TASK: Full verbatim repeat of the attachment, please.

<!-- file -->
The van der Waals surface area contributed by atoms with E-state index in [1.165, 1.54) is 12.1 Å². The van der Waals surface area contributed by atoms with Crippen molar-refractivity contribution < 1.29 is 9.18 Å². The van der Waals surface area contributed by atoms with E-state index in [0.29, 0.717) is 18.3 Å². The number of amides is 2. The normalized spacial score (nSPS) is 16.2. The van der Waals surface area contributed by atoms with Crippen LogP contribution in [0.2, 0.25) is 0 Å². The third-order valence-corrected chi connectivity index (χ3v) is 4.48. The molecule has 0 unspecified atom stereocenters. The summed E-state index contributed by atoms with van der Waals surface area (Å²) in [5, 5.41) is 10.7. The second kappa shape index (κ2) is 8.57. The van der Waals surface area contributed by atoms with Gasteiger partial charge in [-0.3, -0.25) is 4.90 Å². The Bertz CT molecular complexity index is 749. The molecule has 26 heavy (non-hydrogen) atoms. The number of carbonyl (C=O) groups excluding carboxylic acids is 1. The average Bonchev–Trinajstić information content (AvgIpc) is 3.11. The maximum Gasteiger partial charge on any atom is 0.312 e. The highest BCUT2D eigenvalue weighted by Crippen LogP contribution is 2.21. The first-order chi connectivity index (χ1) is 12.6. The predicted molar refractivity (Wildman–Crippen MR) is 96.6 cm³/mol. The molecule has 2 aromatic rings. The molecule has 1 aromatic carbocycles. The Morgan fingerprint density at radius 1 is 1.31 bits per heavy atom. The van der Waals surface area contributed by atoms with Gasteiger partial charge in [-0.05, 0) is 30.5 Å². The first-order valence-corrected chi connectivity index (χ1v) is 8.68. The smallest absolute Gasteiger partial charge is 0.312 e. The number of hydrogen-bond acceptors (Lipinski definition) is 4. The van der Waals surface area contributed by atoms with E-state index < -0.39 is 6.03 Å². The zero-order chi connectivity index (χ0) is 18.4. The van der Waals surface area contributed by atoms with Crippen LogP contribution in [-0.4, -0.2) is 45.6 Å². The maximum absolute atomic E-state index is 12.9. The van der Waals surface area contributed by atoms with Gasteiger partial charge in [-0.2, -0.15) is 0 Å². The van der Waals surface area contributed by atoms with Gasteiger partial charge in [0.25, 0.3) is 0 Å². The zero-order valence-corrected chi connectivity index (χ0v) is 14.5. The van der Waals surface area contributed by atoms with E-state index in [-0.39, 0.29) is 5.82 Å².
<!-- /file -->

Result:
The van der Waals surface area contributed by atoms with E-state index in [1.165, 1.54) is 12.1 Å². The van der Waals surface area contributed by atoms with Crippen molar-refractivity contribution < 1.29 is 9.18 Å². The van der Waals surface area contributed by atoms with E-state index in [0.29, 0.717) is 18.3 Å². The number of amides is 2. The normalized spacial score (nSPS) is 16.2. The van der Waals surface area contributed by atoms with Crippen LogP contribution in [0.2, 0.25) is 0 Å². The third-order valence-corrected chi connectivity index (χ3v) is 4.48. The molecule has 0 unspecified atom stereocenters. The summed E-state index contributed by atoms with van der Waals surface area (Å²) in [5, 5.41) is 10.7. The second kappa shape index (κ2) is 8.57. The van der Waals surface area contributed by atoms with Gasteiger partial charge in [-0.3, -0.25) is 4.90 Å². The Bertz CT molecular complexity index is 749. The molecule has 26 heavy (non-hydrogen) atoms. The number of carbonyl (C=O) groups excluding carboxylic acids is 1. The average Bonchev–Trinajstić information content (AvgIpc) is 3.11. The maximum Gasteiger partial charge on any atom is 0.312 e. The highest BCUT2D eigenvalue weighted by Crippen LogP contribution is 2.21. The first-order chi connectivity index (χ1) is 12.6. The predicted molar refractivity (Wildman–Crippen MR) is 96.6 cm³/mol. The molecule has 2 aromatic rings. The molecule has 1 aromatic carbocycles. The Morgan fingerprint density at radius 1 is 1.31 bits per heavy atom. The van der Waals surface area contributed by atoms with Gasteiger partial charge in [-0.05, 0) is 30.5 Å². The first-order valence-corrected chi connectivity index (χ1v) is 8.68. The smallest absolute Gasteiger partial charge is 0.312 e. The number of hydrogen-bond acceptors (Lipinski definition) is 4. The van der Waals surface area contributed by atoms with E-state index < -0.39 is 6.03 Å². The zero-order chi connectivity index (χ0) is 18.4. The van der Waals surface area contributed by atoms with Crippen LogP contribution in [-0.4, -0.2) is 45.6 Å². The maximum absolute atomic E-state index is 12.9. The van der Waals surface area contributed by atoms with Gasteiger partial charge in [-0.2, -0.15) is 0 Å². The van der Waals surface area contributed by atoms with Gasteiger partial charge in [0.25, 0.3) is 0 Å². The zero-order valence-corrected chi connectivity index (χ0v) is 14.5. The van der Waals surface area contributed by atoms with E-state index in [-0.39, 0.29) is 5.82 Å².